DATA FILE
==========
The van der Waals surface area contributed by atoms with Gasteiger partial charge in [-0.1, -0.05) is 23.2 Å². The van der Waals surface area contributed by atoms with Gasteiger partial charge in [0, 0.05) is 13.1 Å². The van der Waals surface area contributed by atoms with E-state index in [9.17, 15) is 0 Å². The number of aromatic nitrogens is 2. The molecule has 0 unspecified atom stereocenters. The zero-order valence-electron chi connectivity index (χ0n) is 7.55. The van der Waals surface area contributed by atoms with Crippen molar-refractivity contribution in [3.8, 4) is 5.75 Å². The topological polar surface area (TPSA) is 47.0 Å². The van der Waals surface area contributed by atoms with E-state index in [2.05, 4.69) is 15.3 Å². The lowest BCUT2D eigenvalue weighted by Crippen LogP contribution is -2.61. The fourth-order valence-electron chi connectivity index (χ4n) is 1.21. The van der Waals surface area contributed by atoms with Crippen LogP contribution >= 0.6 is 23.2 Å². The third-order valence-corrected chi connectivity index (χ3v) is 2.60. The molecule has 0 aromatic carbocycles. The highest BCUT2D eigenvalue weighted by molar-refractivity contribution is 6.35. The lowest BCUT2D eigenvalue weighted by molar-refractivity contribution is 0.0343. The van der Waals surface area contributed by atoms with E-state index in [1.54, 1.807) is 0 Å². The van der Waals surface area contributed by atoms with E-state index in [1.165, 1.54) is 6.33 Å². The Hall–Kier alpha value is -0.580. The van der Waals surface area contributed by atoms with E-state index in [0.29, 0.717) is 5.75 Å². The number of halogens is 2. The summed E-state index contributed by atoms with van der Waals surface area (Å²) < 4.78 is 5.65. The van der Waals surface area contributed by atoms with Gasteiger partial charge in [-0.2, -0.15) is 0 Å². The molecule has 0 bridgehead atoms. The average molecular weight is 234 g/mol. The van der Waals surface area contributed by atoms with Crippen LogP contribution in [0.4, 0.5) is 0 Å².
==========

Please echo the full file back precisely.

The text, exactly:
The van der Waals surface area contributed by atoms with Gasteiger partial charge in [-0.1, -0.05) is 23.2 Å². The van der Waals surface area contributed by atoms with Gasteiger partial charge in [0, 0.05) is 13.1 Å². The van der Waals surface area contributed by atoms with E-state index in [9.17, 15) is 0 Å². The number of aromatic nitrogens is 2. The molecule has 0 unspecified atom stereocenters. The zero-order valence-electron chi connectivity index (χ0n) is 7.55. The van der Waals surface area contributed by atoms with Crippen molar-refractivity contribution in [3.8, 4) is 5.75 Å². The topological polar surface area (TPSA) is 47.0 Å². The van der Waals surface area contributed by atoms with E-state index in [2.05, 4.69) is 15.3 Å². The lowest BCUT2D eigenvalue weighted by Crippen LogP contribution is -2.61. The fourth-order valence-electron chi connectivity index (χ4n) is 1.21. The van der Waals surface area contributed by atoms with Crippen LogP contribution >= 0.6 is 23.2 Å². The third-order valence-corrected chi connectivity index (χ3v) is 2.60. The molecule has 0 aromatic carbocycles. The highest BCUT2D eigenvalue weighted by molar-refractivity contribution is 6.35. The lowest BCUT2D eigenvalue weighted by molar-refractivity contribution is 0.0343. The van der Waals surface area contributed by atoms with E-state index in [1.54, 1.807) is 0 Å². The van der Waals surface area contributed by atoms with E-state index in [1.165, 1.54) is 6.33 Å². The Hall–Kier alpha value is -0.580. The van der Waals surface area contributed by atoms with E-state index in [0.29, 0.717) is 5.75 Å². The number of halogens is 2. The summed E-state index contributed by atoms with van der Waals surface area (Å²) < 4.78 is 5.65. The van der Waals surface area contributed by atoms with Gasteiger partial charge in [-0.2, -0.15) is 0 Å². The molecule has 0 bridgehead atoms. The average molecular weight is 234 g/mol. The van der Waals surface area contributed by atoms with Crippen LogP contribution in [0.4, 0.5) is 0 Å².